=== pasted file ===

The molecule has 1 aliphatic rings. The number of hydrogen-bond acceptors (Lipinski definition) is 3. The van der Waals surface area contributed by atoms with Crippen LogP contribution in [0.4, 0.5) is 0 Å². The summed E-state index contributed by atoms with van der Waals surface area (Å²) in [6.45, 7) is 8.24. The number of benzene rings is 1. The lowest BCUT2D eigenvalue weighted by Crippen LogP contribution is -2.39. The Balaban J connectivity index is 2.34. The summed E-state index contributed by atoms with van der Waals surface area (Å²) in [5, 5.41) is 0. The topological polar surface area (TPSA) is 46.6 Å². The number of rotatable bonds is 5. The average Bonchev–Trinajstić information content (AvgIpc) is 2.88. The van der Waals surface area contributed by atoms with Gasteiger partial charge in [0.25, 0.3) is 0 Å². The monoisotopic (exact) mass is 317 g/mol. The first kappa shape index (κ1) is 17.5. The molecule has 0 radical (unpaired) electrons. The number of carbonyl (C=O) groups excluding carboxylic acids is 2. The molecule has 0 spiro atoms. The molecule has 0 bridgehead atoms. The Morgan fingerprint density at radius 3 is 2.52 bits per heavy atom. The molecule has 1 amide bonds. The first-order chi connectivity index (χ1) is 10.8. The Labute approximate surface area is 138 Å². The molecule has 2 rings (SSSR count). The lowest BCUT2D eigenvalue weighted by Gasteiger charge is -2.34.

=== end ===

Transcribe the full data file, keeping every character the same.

The molecule has 1 aliphatic rings. The number of hydrogen-bond acceptors (Lipinski definition) is 3. The van der Waals surface area contributed by atoms with Crippen LogP contribution in [0.4, 0.5) is 0 Å². The summed E-state index contributed by atoms with van der Waals surface area (Å²) in [6.45, 7) is 8.24. The number of benzene rings is 1. The lowest BCUT2D eigenvalue weighted by Crippen LogP contribution is -2.39. The Balaban J connectivity index is 2.34. The summed E-state index contributed by atoms with van der Waals surface area (Å²) in [5, 5.41) is 0. The topological polar surface area (TPSA) is 46.6 Å². The number of rotatable bonds is 5. The average Bonchev–Trinajstić information content (AvgIpc) is 2.88. The van der Waals surface area contributed by atoms with Gasteiger partial charge in [0.25, 0.3) is 0 Å². The monoisotopic (exact) mass is 317 g/mol. The first kappa shape index (κ1) is 17.5. The molecule has 0 radical (unpaired) electrons. The number of carbonyl (C=O) groups excluding carboxylic acids is 2. The molecule has 0 spiro atoms. The molecule has 0 bridgehead atoms. The Morgan fingerprint density at radius 3 is 2.52 bits per heavy atom. The molecule has 1 amide bonds. The first-order chi connectivity index (χ1) is 10.8. The Labute approximate surface area is 138 Å². The molecule has 2 rings (SSSR count). The lowest BCUT2D eigenvalue weighted by Gasteiger charge is -2.34.